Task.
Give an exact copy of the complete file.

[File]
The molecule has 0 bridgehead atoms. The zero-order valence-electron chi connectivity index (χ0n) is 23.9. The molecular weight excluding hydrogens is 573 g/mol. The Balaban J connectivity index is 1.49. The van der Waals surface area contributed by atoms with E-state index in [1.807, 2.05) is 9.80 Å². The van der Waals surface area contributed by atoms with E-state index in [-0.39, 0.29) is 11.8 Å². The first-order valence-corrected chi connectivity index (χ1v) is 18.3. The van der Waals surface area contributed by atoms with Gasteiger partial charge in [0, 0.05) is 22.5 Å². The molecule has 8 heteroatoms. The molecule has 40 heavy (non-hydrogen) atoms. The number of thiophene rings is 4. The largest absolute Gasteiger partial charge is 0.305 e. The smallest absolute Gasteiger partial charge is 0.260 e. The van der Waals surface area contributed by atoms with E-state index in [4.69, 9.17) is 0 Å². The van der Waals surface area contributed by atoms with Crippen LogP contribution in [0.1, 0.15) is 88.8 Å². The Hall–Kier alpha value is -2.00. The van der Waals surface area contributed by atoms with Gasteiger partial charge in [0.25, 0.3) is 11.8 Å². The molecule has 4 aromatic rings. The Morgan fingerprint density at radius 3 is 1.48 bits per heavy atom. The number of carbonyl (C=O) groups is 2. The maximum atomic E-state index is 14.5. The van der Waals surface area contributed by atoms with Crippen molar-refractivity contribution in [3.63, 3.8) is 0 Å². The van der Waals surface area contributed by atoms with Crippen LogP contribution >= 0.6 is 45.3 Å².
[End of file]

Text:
The molecule has 0 bridgehead atoms. The zero-order valence-electron chi connectivity index (χ0n) is 23.9. The molecular weight excluding hydrogens is 573 g/mol. The Balaban J connectivity index is 1.49. The van der Waals surface area contributed by atoms with E-state index in [1.807, 2.05) is 9.80 Å². The van der Waals surface area contributed by atoms with E-state index in [-0.39, 0.29) is 11.8 Å². The first-order valence-corrected chi connectivity index (χ1v) is 18.3. The van der Waals surface area contributed by atoms with Gasteiger partial charge in [0, 0.05) is 22.5 Å². The molecule has 8 heteroatoms. The molecule has 40 heavy (non-hydrogen) atoms. The number of thiophene rings is 4. The largest absolute Gasteiger partial charge is 0.305 e. The smallest absolute Gasteiger partial charge is 0.260 e. The van der Waals surface area contributed by atoms with E-state index in [4.69, 9.17) is 0 Å². The van der Waals surface area contributed by atoms with Crippen LogP contribution in [0.1, 0.15) is 88.8 Å². The Hall–Kier alpha value is -2.00. The van der Waals surface area contributed by atoms with Gasteiger partial charge in [0.25, 0.3) is 11.8 Å². The molecule has 4 aromatic rings. The Morgan fingerprint density at radius 3 is 1.48 bits per heavy atom. The number of carbonyl (C=O) groups is 2. The maximum atomic E-state index is 14.5. The van der Waals surface area contributed by atoms with Crippen molar-refractivity contribution in [3.63, 3.8) is 0 Å². The van der Waals surface area contributed by atoms with Crippen LogP contribution >= 0.6 is 45.3 Å².